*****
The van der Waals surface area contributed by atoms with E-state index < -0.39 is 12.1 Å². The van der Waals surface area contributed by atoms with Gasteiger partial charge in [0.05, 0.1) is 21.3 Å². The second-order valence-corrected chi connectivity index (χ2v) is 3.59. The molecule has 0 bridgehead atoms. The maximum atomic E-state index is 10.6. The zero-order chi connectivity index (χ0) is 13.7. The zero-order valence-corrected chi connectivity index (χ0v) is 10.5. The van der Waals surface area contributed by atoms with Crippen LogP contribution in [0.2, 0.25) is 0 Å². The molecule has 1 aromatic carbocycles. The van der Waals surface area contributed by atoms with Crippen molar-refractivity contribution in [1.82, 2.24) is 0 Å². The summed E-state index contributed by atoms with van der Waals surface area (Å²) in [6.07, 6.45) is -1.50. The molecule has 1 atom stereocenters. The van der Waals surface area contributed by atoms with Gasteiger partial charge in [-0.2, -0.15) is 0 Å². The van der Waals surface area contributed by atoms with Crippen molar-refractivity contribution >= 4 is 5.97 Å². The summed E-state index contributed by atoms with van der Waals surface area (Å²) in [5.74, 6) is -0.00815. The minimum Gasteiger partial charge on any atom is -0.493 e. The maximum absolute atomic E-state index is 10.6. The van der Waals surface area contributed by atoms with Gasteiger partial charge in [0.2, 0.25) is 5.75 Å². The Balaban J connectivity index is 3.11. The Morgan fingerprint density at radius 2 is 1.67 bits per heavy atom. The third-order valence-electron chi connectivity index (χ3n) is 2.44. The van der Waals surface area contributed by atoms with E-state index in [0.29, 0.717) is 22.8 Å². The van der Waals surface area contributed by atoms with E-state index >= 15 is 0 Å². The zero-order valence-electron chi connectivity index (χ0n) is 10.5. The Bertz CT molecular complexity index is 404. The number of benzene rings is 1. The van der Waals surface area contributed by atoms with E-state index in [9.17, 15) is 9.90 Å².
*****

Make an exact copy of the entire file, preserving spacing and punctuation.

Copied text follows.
The van der Waals surface area contributed by atoms with E-state index < -0.39 is 12.1 Å². The van der Waals surface area contributed by atoms with Gasteiger partial charge in [0.05, 0.1) is 21.3 Å². The second-order valence-corrected chi connectivity index (χ2v) is 3.59. The molecule has 0 bridgehead atoms. The maximum atomic E-state index is 10.6. The zero-order chi connectivity index (χ0) is 13.7. The zero-order valence-corrected chi connectivity index (χ0v) is 10.5. The van der Waals surface area contributed by atoms with Crippen LogP contribution in [0.2, 0.25) is 0 Å². The molecule has 1 aromatic carbocycles. The van der Waals surface area contributed by atoms with Crippen molar-refractivity contribution in [1.82, 2.24) is 0 Å². The summed E-state index contributed by atoms with van der Waals surface area (Å²) in [6.07, 6.45) is -1.50. The molecule has 1 atom stereocenters. The van der Waals surface area contributed by atoms with Gasteiger partial charge in [-0.2, -0.15) is 0 Å². The van der Waals surface area contributed by atoms with Crippen molar-refractivity contribution >= 4 is 5.97 Å². The summed E-state index contributed by atoms with van der Waals surface area (Å²) in [5.74, 6) is -0.00815. The minimum Gasteiger partial charge on any atom is -0.493 e. The maximum absolute atomic E-state index is 10.6. The van der Waals surface area contributed by atoms with Gasteiger partial charge in [0.2, 0.25) is 5.75 Å². The Balaban J connectivity index is 3.11. The Morgan fingerprint density at radius 2 is 1.67 bits per heavy atom. The third-order valence-electron chi connectivity index (χ3n) is 2.44. The van der Waals surface area contributed by atoms with E-state index in [0.29, 0.717) is 22.8 Å². The van der Waals surface area contributed by atoms with E-state index >= 15 is 0 Å². The zero-order valence-electron chi connectivity index (χ0n) is 10.5. The Bertz CT molecular complexity index is 404. The number of benzene rings is 1. The van der Waals surface area contributed by atoms with E-state index in [9.17, 15) is 9.90 Å².